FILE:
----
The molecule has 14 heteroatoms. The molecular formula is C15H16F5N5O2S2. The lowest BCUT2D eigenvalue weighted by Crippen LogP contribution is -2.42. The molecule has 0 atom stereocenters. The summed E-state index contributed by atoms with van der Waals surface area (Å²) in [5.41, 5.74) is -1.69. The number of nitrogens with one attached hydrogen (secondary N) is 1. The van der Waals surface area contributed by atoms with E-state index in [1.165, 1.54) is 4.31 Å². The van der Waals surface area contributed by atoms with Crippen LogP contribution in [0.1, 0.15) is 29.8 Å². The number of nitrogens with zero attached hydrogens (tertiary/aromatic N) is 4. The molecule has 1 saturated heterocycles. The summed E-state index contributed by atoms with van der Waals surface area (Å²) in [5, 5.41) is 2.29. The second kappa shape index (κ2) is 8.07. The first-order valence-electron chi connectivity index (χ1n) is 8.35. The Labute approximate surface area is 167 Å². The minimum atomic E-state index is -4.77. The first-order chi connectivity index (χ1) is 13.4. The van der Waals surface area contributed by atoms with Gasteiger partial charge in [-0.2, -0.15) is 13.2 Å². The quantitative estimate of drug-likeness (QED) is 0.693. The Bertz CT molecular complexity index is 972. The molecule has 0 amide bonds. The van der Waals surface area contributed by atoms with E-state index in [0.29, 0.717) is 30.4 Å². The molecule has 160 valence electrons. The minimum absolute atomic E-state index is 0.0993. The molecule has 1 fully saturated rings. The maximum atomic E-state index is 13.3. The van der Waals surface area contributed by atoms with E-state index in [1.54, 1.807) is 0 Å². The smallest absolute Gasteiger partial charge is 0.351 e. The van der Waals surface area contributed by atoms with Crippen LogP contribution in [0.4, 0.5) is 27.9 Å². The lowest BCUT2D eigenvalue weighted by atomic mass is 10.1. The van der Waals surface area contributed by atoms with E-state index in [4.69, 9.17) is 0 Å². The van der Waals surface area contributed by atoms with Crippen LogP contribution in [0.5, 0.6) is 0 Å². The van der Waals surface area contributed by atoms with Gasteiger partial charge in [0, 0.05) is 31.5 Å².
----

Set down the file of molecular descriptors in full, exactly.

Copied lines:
The molecule has 14 heteroatoms. The molecular formula is C15H16F5N5O2S2. The lowest BCUT2D eigenvalue weighted by Crippen LogP contribution is -2.42. The molecule has 0 atom stereocenters. The summed E-state index contributed by atoms with van der Waals surface area (Å²) in [5.41, 5.74) is -1.69. The number of nitrogens with one attached hydrogen (secondary N) is 1. The van der Waals surface area contributed by atoms with E-state index in [1.165, 1.54) is 4.31 Å². The van der Waals surface area contributed by atoms with Crippen LogP contribution in [0.1, 0.15) is 29.8 Å². The number of nitrogens with zero attached hydrogens (tertiary/aromatic N) is 4. The molecule has 1 saturated heterocycles. The summed E-state index contributed by atoms with van der Waals surface area (Å²) in [5, 5.41) is 2.29. The second kappa shape index (κ2) is 8.07. The first-order valence-electron chi connectivity index (χ1n) is 8.35. The Labute approximate surface area is 167 Å². The minimum atomic E-state index is -4.77. The first-order chi connectivity index (χ1) is 13.4. The van der Waals surface area contributed by atoms with Gasteiger partial charge in [-0.2, -0.15) is 13.2 Å². The quantitative estimate of drug-likeness (QED) is 0.693. The Bertz CT molecular complexity index is 972. The molecule has 0 amide bonds. The van der Waals surface area contributed by atoms with E-state index in [0.29, 0.717) is 30.4 Å². The molecule has 160 valence electrons. The minimum absolute atomic E-state index is 0.0993. The molecule has 1 fully saturated rings. The maximum atomic E-state index is 13.3. The van der Waals surface area contributed by atoms with E-state index in [1.54, 1.807) is 0 Å². The smallest absolute Gasteiger partial charge is 0.351 e. The van der Waals surface area contributed by atoms with Crippen LogP contribution in [0.4, 0.5) is 27.9 Å². The lowest BCUT2D eigenvalue weighted by atomic mass is 10.1. The van der Waals surface area contributed by atoms with E-state index in [4.69, 9.17) is 0 Å². The van der Waals surface area contributed by atoms with Crippen LogP contribution in [0.5, 0.6) is 0 Å². The van der Waals surface area contributed by atoms with Gasteiger partial charge in [0, 0.05) is 31.5 Å².